Tenchu 2: Birth Of The Stealth Assassins Review

By: John Doe

The prequel to one of PlayStation's shining moments, Tenchu 2 is bigger, better and longer than it's predecessor. There are more control and camera issues present than in the first game, but pound for pound, Tenchu 2 lives up to the hype.


As a huge fan of the first game, I was looking forward to the release of this title and although I was a little perturbed at the control at first, I was able to get past it, and really sink my teeth into it. Rikimaru and Ayame return, except that Tenchu 2 takes place before the last game. The have both become ninjas and the missions that play out are their initiations into ninja-hood.

Let's get the bad out of the way. T2 suffers from some camera issues. Sometimes it behaves and other times when you need it the most, it fails you. The swimming ability makes way too much noise to be stealth-like and dragging dead bodies is difficult to execute. Throw in a million really tough Boss encounters and a save game system developed in the bowels of Hell, and you'd think that T2 was a big loser; but it isn't. Tenchu 2 has it's share of annoyances but if you take your time, you will find a deep game underneath that will challenge you every step of the way.

This game offers missions for both Riki and Ayame (approx. a dozen each), and once you complete the game with both, you'll unlock Tatsumaru and his 7 missions; so there is no lack of gameplay here. Using stealth is just as important this time around thanks to some dusk and daylight missions. Just as in the last game, you'll have to take on a Boss at the end of a level. The downside though is that not only are the Bosses more frequent and a helluva lot tougher, but the save points are implemented in such a way that you'll have to go back to the beginning of the level and start anew if you die fighting the boss. Expect to huck some controllers playing Tenchu 2. In fact, I'm not ashamed to say that, yes, I even started biting one. You know a game is a real S.O.B. when you suddenly realize you've got something vibrating in your mouth. Yessir, I am a real genius.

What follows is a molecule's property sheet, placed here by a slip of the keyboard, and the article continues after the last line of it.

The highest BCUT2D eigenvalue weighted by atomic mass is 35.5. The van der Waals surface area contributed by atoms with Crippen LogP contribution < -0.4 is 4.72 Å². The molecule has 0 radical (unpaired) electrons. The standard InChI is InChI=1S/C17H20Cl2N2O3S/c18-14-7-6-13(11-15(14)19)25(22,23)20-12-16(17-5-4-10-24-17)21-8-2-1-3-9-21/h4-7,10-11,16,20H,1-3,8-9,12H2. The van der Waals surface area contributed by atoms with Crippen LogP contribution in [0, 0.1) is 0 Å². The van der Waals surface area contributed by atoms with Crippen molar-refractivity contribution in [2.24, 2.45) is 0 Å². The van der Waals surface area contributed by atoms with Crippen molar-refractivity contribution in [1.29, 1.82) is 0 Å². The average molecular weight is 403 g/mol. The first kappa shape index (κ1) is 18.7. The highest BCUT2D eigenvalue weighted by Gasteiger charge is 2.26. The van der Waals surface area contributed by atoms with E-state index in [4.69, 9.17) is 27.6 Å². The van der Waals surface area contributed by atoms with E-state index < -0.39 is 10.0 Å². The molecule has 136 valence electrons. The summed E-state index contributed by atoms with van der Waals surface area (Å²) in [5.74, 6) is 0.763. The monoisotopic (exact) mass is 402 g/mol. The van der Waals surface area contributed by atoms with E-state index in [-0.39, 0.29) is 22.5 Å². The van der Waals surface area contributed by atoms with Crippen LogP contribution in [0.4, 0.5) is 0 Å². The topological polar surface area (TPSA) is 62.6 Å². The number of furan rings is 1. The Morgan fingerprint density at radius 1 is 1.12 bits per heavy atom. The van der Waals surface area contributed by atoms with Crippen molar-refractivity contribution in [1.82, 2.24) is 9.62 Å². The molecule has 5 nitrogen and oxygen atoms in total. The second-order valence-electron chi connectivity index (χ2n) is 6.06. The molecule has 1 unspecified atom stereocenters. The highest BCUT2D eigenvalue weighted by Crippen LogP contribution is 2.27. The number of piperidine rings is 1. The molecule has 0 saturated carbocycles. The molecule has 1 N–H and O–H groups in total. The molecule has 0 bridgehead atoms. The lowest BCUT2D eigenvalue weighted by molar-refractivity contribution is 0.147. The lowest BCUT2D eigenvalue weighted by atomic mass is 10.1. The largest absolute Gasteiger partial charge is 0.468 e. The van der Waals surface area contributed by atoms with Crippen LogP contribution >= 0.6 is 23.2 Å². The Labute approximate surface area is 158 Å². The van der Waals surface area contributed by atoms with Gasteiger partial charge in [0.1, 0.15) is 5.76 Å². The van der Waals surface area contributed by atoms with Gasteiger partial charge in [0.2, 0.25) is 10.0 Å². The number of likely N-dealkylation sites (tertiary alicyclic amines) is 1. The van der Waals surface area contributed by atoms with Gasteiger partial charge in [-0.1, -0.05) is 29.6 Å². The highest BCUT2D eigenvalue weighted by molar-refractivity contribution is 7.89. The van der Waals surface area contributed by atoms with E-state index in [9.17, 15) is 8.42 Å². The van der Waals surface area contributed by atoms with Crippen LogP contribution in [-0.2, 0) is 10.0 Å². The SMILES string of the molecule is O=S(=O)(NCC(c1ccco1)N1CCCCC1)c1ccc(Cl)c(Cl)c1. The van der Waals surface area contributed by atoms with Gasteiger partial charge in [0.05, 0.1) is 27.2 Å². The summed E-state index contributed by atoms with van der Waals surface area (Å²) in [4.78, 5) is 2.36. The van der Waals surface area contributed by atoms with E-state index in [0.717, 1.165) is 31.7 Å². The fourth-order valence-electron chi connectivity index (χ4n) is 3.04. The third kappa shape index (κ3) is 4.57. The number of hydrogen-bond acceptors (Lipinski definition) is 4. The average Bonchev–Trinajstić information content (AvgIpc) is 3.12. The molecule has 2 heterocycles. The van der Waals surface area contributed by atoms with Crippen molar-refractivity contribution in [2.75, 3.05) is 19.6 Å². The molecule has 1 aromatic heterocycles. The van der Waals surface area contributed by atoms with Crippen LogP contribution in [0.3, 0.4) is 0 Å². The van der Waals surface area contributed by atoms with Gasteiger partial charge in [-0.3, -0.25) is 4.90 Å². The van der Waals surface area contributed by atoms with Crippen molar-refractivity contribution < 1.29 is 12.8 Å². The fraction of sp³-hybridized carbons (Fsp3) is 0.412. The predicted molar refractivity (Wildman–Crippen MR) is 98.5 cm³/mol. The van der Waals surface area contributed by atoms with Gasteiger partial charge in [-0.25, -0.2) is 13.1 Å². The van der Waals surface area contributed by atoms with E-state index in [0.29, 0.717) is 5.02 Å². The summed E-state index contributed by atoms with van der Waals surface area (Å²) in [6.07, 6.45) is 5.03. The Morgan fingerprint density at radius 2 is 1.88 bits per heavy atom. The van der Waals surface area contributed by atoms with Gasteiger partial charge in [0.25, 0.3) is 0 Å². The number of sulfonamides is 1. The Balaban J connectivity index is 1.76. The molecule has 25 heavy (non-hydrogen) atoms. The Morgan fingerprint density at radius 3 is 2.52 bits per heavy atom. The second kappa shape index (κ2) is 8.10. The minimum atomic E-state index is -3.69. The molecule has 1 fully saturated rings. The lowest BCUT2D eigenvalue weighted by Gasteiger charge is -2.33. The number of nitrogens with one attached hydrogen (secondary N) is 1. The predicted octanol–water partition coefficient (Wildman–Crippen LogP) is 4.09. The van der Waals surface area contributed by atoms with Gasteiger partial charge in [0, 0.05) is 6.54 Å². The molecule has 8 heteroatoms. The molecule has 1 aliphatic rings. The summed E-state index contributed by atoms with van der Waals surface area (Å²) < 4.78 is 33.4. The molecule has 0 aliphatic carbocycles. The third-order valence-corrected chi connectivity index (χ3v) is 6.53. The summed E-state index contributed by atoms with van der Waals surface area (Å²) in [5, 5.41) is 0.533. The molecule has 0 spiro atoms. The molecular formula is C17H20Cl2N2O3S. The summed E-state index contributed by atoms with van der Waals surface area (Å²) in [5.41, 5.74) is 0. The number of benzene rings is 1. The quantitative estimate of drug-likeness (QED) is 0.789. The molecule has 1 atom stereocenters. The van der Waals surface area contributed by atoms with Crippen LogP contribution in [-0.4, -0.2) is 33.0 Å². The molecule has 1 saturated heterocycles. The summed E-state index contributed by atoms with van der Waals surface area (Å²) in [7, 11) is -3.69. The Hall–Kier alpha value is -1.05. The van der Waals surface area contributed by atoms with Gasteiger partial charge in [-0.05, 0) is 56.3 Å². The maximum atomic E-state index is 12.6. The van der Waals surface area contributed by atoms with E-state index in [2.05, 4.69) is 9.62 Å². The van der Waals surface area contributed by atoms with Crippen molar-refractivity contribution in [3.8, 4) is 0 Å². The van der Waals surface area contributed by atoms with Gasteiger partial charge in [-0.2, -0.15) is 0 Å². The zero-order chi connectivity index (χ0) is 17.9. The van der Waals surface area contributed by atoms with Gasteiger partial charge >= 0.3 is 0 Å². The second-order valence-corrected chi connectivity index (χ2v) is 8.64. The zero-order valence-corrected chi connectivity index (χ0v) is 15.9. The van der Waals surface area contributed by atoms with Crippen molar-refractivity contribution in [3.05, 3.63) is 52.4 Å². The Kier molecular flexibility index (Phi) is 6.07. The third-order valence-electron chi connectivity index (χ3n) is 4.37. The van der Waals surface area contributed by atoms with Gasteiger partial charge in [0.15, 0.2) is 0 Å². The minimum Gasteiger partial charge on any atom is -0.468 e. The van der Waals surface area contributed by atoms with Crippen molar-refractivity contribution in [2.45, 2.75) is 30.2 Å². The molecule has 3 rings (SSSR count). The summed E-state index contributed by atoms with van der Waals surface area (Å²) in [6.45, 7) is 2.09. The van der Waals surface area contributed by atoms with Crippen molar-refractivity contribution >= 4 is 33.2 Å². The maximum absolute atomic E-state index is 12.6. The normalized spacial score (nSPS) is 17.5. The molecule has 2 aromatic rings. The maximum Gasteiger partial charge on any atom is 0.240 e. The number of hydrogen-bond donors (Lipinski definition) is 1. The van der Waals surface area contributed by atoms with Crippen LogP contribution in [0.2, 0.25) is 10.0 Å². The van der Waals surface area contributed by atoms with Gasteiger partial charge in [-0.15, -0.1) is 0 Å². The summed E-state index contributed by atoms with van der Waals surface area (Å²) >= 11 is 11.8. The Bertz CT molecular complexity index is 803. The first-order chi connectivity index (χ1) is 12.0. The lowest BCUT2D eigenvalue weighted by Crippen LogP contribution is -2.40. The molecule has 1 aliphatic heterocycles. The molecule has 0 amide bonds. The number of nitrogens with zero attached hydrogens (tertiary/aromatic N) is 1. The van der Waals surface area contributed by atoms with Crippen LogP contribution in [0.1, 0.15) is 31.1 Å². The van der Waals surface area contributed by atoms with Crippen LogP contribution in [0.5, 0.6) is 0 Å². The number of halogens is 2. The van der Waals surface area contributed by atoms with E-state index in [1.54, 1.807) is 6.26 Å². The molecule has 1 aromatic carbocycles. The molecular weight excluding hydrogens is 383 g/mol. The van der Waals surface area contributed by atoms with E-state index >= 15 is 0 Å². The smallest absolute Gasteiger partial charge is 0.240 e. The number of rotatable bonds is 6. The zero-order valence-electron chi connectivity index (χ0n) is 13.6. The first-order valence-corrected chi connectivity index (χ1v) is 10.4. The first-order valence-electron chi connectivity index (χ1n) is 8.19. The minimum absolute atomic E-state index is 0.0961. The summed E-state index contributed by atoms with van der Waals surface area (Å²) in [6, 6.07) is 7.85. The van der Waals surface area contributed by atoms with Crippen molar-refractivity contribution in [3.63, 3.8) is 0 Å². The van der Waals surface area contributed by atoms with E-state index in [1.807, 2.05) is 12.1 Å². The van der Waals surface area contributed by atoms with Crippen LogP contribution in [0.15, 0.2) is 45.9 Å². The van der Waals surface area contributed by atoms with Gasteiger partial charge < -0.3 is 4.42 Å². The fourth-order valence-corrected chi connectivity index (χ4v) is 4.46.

Visually Tenchu 2 looks a lot like the first game. The graphic engine isn't exactly the strongest around, but it gets the job done. The animation is a little jerky, and Ayame's stealth walk looks more like a middle-aged women looking for a bathroom stall than a trained assassin. One of the main attractions is the Mission Editor which allows you to create your own little ninja scenario's with the elements provided. If you want more options to choose from, simply get further in the game. Of course that ain't easy thanks to those Bosses.

The original Tenchu's soundtrack was a brilliant mix of acoustic tunes with Japanese overtones. T2's is more ethnic and although it suits the ambience, I found myself longing for the first soundtrack, some songs of which I can still hear in my head two years after the fact. Now that's good music!

If heavy duty challenge doesn't make you blanche, and you've been hankering for a good ninja game, well then what are you waiting for? Tenchu 2 definitely has it's problems; it's not quite as polished as Legacy of Kain: Soul Reaver, what I consider the high water mark for 3D action on the PSX, but it still has a lot of things going for it. An evenings rental will allow you to make an educated purchase decision.






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